Centre for Studies on Inclusive Education

supporting inclusion, challenging exclusion

The UN Standard Rules on the Equalisation of Opportunities for Persons with Disabilities

in a nutshell

These rules set an international standard for policy-making and action regarding disabled people and education

Full text of the Standard Rules


Adopted by the United Nations General Assembly, 48th session, resolution 48/96, annex, of 20 December 1993

Summary of Rule 6: Education

Education, summarised below, is Rule 6 in a total of 22 Rules. The Standard Rules set an international standard for policy-making and action covering disabled people.

Countries should recognise the principle of equal primary, secondary and tertiary educational opportunities for children, youth and adults with disabilities, in integrated settings. They should ensure that the education of people with disabilities is an integral part of the educational system.

There should be interpreter and other support services such as adequate accessibility; parent groups and organisations of disabled people should be involved in the education process at all levels; and in those states where education is compulsory, it should be provided to girls and boys with all kinds and levels of disabilities, including the m ost severe. Special attention should be given to very young disabled children; pre-school children with disabilities and adults with disabilities, particularly women.

In order to implement inclusive education, States should have a clearly stated policy that is understood at school and wider community levels; they should allow for a flexible curriculum as well as additions and adaptations; and provide quality materials, on-going teacher-training and support teachers. Inclusive education and community-based pr ogrammes should be seen as complementary approaches to cost-effective education and training for disabled people. Communities should develop local resources to provide this education.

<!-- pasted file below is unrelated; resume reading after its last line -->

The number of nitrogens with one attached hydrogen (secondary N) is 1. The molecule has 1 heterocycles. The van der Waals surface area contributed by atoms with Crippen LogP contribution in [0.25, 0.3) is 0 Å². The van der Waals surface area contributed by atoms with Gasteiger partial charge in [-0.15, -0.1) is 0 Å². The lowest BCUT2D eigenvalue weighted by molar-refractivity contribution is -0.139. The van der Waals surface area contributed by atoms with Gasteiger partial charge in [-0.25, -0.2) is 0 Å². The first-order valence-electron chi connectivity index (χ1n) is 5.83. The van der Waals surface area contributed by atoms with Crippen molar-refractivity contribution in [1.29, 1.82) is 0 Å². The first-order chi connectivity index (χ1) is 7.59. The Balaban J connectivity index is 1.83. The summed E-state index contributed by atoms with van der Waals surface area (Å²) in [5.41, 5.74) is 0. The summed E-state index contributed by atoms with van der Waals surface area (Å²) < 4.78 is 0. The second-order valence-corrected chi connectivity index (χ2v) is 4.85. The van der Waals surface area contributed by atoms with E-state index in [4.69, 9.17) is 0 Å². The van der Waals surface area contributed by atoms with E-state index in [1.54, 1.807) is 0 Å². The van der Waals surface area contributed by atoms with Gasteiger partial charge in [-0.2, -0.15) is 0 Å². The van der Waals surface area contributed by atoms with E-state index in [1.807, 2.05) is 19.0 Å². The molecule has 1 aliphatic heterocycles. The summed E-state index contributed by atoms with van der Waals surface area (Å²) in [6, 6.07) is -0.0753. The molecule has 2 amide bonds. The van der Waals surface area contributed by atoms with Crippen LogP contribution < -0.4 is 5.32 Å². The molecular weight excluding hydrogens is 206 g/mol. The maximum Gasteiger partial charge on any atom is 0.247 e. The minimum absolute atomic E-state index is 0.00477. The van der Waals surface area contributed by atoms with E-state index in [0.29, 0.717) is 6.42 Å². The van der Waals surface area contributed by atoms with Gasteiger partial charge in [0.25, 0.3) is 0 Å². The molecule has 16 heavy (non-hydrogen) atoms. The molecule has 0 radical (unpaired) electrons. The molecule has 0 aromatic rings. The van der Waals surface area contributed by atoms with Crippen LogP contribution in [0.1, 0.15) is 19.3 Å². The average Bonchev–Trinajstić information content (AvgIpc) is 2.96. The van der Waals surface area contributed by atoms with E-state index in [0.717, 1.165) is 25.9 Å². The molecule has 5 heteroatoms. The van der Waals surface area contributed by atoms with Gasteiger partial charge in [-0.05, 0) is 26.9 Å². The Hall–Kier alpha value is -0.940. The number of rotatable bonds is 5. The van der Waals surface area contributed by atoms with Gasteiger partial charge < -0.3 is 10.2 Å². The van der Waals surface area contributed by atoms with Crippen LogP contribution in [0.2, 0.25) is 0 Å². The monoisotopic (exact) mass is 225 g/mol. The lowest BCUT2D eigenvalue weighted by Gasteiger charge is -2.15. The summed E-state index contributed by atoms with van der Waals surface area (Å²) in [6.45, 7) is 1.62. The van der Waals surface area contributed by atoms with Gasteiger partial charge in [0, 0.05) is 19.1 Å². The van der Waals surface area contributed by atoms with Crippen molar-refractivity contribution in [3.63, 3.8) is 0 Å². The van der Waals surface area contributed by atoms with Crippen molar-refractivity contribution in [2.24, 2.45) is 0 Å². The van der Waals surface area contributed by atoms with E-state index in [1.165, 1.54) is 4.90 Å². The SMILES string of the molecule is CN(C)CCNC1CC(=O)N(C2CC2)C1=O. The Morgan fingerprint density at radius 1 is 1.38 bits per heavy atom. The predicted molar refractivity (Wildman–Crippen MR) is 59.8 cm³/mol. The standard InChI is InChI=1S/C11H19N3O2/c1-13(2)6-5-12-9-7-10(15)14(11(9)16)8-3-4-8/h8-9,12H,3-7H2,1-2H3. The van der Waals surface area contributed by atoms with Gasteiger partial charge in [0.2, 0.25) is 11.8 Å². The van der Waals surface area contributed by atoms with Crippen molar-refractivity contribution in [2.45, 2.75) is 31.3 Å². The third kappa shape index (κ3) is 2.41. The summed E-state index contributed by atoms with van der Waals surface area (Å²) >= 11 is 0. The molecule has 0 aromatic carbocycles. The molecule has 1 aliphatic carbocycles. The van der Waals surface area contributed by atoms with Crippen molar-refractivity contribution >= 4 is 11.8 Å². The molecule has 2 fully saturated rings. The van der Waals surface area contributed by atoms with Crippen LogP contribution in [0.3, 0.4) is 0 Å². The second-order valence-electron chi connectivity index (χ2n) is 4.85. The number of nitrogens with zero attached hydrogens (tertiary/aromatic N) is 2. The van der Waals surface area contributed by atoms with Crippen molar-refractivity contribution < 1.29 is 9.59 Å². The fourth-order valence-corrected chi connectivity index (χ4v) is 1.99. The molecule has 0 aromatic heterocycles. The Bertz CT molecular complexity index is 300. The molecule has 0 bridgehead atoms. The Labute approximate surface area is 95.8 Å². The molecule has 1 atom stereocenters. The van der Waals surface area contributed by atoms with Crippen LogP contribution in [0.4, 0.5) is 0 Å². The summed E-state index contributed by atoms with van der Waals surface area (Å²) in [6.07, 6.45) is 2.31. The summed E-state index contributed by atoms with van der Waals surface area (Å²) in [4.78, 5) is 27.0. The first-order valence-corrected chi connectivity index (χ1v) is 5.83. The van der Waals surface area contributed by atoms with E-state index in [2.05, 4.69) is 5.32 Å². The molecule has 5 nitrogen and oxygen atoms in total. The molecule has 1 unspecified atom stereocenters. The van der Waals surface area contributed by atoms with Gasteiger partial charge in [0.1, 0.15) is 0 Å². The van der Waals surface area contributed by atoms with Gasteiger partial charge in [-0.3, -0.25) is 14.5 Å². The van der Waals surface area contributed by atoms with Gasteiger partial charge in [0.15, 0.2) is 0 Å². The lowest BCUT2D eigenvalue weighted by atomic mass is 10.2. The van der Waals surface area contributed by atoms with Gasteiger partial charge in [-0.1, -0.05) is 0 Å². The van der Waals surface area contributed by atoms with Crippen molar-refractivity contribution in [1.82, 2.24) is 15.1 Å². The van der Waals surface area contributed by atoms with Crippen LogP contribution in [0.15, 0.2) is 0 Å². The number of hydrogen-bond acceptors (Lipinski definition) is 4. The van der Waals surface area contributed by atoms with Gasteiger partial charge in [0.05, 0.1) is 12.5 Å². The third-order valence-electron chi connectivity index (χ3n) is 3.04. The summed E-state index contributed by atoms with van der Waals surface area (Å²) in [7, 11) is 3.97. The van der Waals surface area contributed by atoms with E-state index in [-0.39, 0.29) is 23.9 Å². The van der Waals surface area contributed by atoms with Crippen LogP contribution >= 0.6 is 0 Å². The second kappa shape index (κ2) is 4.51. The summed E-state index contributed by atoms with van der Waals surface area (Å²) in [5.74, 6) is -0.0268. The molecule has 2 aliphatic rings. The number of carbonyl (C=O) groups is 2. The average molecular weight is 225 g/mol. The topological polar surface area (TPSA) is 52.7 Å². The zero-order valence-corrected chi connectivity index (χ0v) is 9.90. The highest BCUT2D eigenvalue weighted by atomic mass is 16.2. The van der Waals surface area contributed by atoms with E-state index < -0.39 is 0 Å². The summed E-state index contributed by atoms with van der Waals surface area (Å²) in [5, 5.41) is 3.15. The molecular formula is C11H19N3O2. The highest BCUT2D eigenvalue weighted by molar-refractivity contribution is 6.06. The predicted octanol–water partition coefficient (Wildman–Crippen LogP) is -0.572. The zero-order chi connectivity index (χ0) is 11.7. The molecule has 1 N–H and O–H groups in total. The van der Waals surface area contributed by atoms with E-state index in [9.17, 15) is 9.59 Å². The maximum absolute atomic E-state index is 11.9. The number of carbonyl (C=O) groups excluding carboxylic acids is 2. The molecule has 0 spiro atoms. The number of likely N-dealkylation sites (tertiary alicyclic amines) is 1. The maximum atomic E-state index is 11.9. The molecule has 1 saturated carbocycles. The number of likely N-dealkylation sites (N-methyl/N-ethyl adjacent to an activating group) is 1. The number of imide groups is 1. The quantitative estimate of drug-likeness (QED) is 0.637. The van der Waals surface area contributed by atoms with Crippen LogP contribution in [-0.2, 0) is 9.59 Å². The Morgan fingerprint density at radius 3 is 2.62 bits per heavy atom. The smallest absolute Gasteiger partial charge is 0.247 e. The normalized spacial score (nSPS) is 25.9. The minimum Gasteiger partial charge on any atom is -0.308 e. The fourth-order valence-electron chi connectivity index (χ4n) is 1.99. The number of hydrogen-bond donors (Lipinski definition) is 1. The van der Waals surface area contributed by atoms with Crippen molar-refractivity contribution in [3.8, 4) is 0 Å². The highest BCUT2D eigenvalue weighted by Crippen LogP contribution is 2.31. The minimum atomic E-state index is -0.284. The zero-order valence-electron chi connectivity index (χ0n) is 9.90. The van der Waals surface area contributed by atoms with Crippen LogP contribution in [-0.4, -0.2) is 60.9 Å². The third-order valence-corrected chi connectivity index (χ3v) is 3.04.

Where ordinary schools cannot yet adequately make provision, special school education may be considered, but it should be aimed at preparing the student for inclusion in the mainstream. Such a separate placement should have the same aims and standards as the ordinary sector, including resources equal to those without disabilities. States should aim for gradual inclusion; in some instances, special education may be appropriate for some students, particularly deaf and deaf/blind people, though special classes and units in the mainstream should be considered. Culturally sensitive instruction will produce maximum communication skills and independence for such people.

Page last updated: Monday 22 October 2018

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